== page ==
While cheese is very easy to make, it requires a lot of dedication, patience and hard work. Furthermore, if you decide to make cheese in Zambia ensure you have proper refrigeration. The best place to start is in your kitchen where you can practice and perfect your skill. In fact, most cheese-makers first started out making cheese in their own kitchens. It’s important to note every step, every time as you perfect your skill. And who knows, you could become one of Zambia’s biggest cheese suppliers. So, here’s an overview of the process.
Five important cheese making steps
1. Use fresh milk and acidify it
When you get milk, always ensure it’s as fresh as possible. The best milk is whole milk straight from the animal. If you decide to use store bought milk, don’t open the container until you’re ready to start. Also, be sure to avoid any brands that say “ultra-pasteurized.” And, if your milk tastes sour or “off”, don’t use it.
Once you’ve got your milk, you need to acidify it. You can either add acid (vinegar or citric acid) straight into the milk to get the correct acidity or you can add cultures, or living bacteria. The first process is called direct acidification and gives cheeses including mascarpone and ricotta. The second process of adding cultures is the most used. Cultures are the key ingredient in most cheese making recipes. They help ferment the lactose in your milk and this starts the fermentation process.
2. Add an enzyme and test for gel firmness
Rennet is the most common coagulant used in cheese making. This is the name for the enzyme which causes the proteins in milk to solidify. However, milk naturally solidifies on its own when it’s left out. But, rennet is mainly used to solidify your milk before the acid levels rise too high and create an off flavor. So, mix the coagulant into the liquid milk and wait until a gel forms. Once the rennet has done its work on the proteins in the milk, the milk changes from a liquid into a gel/curd. You then cut the curd down into smaller cubes or chunks. The smaller the pieces, the drier your cheese.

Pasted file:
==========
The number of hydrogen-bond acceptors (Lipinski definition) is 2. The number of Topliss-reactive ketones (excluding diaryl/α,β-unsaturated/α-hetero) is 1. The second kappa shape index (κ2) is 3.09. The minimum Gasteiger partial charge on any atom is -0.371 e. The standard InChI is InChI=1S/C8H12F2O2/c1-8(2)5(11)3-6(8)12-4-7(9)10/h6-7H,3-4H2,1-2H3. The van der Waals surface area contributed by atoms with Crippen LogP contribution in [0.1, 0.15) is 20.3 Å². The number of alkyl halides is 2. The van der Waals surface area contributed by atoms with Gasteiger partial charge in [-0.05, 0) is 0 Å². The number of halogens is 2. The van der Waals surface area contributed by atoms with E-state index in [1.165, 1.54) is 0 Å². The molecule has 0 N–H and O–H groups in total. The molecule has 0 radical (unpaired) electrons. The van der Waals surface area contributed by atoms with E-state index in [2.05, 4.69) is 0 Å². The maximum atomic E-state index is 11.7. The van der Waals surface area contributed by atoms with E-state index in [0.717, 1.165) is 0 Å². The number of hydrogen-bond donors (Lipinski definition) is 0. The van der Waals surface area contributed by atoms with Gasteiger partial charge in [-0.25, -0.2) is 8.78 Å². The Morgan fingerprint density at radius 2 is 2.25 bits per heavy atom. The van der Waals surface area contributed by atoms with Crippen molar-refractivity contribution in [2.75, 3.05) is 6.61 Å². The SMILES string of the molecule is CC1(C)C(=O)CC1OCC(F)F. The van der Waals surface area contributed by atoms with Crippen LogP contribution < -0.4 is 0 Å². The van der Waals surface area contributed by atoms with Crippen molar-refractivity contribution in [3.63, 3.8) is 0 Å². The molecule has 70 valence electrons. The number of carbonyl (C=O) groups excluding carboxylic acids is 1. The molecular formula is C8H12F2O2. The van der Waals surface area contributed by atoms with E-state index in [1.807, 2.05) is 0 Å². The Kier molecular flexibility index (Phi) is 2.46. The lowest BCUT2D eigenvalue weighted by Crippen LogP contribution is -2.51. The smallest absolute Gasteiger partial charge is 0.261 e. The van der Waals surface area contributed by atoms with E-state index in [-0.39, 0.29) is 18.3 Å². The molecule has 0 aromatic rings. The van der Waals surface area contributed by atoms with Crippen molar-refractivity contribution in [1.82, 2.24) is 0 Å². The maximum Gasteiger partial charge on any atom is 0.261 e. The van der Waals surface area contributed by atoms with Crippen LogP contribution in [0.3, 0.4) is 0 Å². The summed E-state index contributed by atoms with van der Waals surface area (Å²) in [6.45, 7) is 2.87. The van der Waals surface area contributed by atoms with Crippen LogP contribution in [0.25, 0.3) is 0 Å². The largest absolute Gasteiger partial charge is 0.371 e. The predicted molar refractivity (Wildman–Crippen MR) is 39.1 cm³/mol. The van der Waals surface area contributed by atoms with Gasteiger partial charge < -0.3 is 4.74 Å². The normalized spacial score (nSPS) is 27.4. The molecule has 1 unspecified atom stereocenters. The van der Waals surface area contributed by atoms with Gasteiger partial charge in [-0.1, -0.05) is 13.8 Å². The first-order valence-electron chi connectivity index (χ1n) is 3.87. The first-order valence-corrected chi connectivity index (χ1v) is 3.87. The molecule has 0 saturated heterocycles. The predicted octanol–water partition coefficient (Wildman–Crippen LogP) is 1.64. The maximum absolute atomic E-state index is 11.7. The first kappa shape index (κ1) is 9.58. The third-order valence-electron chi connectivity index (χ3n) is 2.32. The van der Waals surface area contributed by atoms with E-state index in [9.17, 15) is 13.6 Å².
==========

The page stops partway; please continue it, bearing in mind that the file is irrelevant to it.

Depending on your recipe, the curd can be cooked to further dry your cheese. Furthermore, certain types of cheese require additives such as colouring herbs, spices and salt.
Mozerella Cheese recipe
4 litres milk
1 1/2 tsp powdered citric acid dissolved in 1/4 cup cool water
1/4 tsp liquid rennet diluted in 1/4 cup cool water (if using rennet tablets, follow conversion instructions on the package)
1 to 2 tsp cheese salt
1. Slowly heat the milk to 13 degrees Celsius in a stainless steel pot. While stirring, slowly add the citric acid solution to the milk and mix thoroughly but gently.
2. Heat the milk to 32 degrees over medium-low heat. The milk will begin to thicken like yogurt.
3. Gently stir in the diluted rennet for 30 seconds. Then don’t disturb the milk while you let it heat to between 37 and 41 degrees. In about 5 to 8 minutes, the curds should begin to break up and pull away from the sides of the pot. Turn off the heat.
4. The curds will look like thick yogurt and become a bit shiny, and the whey will be clear. If the whey is still milky white, wait a few more minutes before turning off the heat. Scoop out the curds with a slotted spoon and put in a bowl. Reserve the whey. Press the curds gently with your hands, squeezing out as much whey as possible.
5. Heat the reserved whey to 80 degrees. Shape the curds into several small balls, rolling them between your palms. Put them, one at a time, into a ladle, and dip them in the hot whey for several seconds. Then gently fold the cheese over and over (as in kneading bread) with a spoon or your hand. (You’ll want to don rubber gloves at this point, as the cheese will be extremely hot.) This distributes the heat evenly throughout the cheese, which will not stretch until it is too hot to touch (63 degrees inside the curd).
6. Repeat this process several times until the curd is smooth and pliable; mix in salt after the second time. When the cheese stretches like taffy, it’s done. If the curds break instead of stretch, they are too cool and need to be reheated.
7. When the cheese is smooth and shiny, roll it into balls and eat while warm. Although best eaten fresh, it can be stored in the refrigerator for a week or so.
Once you’ve got the hang of things, do market research. Click here for details.
You can also take cheese making courses or read the below recommendation: Artisan Cheese Making at Home: Techniques & Recipes for Mastering World-Class Cheeses
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